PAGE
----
12 November 2009
Dame Elisabeth Frink, R.A. (1930-1993)
Horse in the rain
signed and numbered 'Frink 1/9' (on the underside)
bronze with a dark brown patina
10 in. (25.5 cm.) long
Conceived in 1976.
To be sold with the original receipt.
with Waddington and Tooth Galleries, London, where purchased by the present owner in November 1976.
Contact Client Service
New York +1 212 636 2000
London +44 (0)20 7839 9060
Asia +852 2760 1766
+44 (0)20 7389 2681
B. Robertson, Elisabeth Frink Sculpture Catalogue Raisonné, Salisbury, 1984, pp. 186-187, no. 232, another cast illustrated.
London, Waddington and Tooth Galleries, Elisabeth Frink: Recent Sculpture, November - December 1976.
'Elisabeth Frink's affection for horses stems from her country childhood ... Horses are extremely sensitive to their surroundings, perceiving danger, for instance, far sooner than their riders. For her, horses represent a multiplicity of meanings - masculine and feminine sexuality, wildness, unusual sensitivity and freedom from mental and physical constraint' (see S. Kent, A Bestiary for our time, reproduced in B. Robertson, op. cit., p. 67).
No VAT will be charged on the hammer price, but VAT at 15% will be added to the buyer's premium which is invoiced on a VAT inclusive basis.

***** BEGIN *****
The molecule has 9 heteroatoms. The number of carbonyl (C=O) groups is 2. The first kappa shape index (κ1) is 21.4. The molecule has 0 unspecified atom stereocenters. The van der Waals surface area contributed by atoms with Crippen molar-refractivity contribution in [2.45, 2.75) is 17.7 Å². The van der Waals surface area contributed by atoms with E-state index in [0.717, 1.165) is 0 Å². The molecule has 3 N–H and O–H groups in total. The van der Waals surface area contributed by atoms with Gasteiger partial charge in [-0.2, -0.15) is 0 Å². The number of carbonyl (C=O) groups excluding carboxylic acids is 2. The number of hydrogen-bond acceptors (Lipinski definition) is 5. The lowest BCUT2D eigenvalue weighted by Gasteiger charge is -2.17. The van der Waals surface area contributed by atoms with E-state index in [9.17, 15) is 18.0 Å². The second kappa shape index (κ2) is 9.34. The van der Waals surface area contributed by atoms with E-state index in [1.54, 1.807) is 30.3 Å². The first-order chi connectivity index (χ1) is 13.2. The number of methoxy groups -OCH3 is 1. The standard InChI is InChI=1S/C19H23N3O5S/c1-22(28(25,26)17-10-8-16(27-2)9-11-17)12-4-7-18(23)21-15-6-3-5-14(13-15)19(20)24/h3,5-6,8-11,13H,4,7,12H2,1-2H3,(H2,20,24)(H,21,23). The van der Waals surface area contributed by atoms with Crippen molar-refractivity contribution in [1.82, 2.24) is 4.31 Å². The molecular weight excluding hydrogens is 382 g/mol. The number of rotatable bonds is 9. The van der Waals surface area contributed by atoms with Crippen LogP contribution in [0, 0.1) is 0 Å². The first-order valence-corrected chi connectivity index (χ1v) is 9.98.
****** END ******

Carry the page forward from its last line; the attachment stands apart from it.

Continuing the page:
Records achieved for 15 artists across a competitive auction week
An expert introduction to the movement, from its origins in France to its flowering on a private island off the coast of New England
The early 20th-century movement that featured Heckel, Kandinsky and Klee, and which continues to influence artists working today
Pop art was not an all-American phenomenon — the UK, in fact, was where it started. Illustrated with works in our Modern British & Irish Art sale, 22 November
PurseBop outlines the four stages that mark the evolution of an Hermès connoisseur, and the bags that accompany each
Why the French Impressionist’s paintings of the Saint-Lazare train station are among his greatest achievements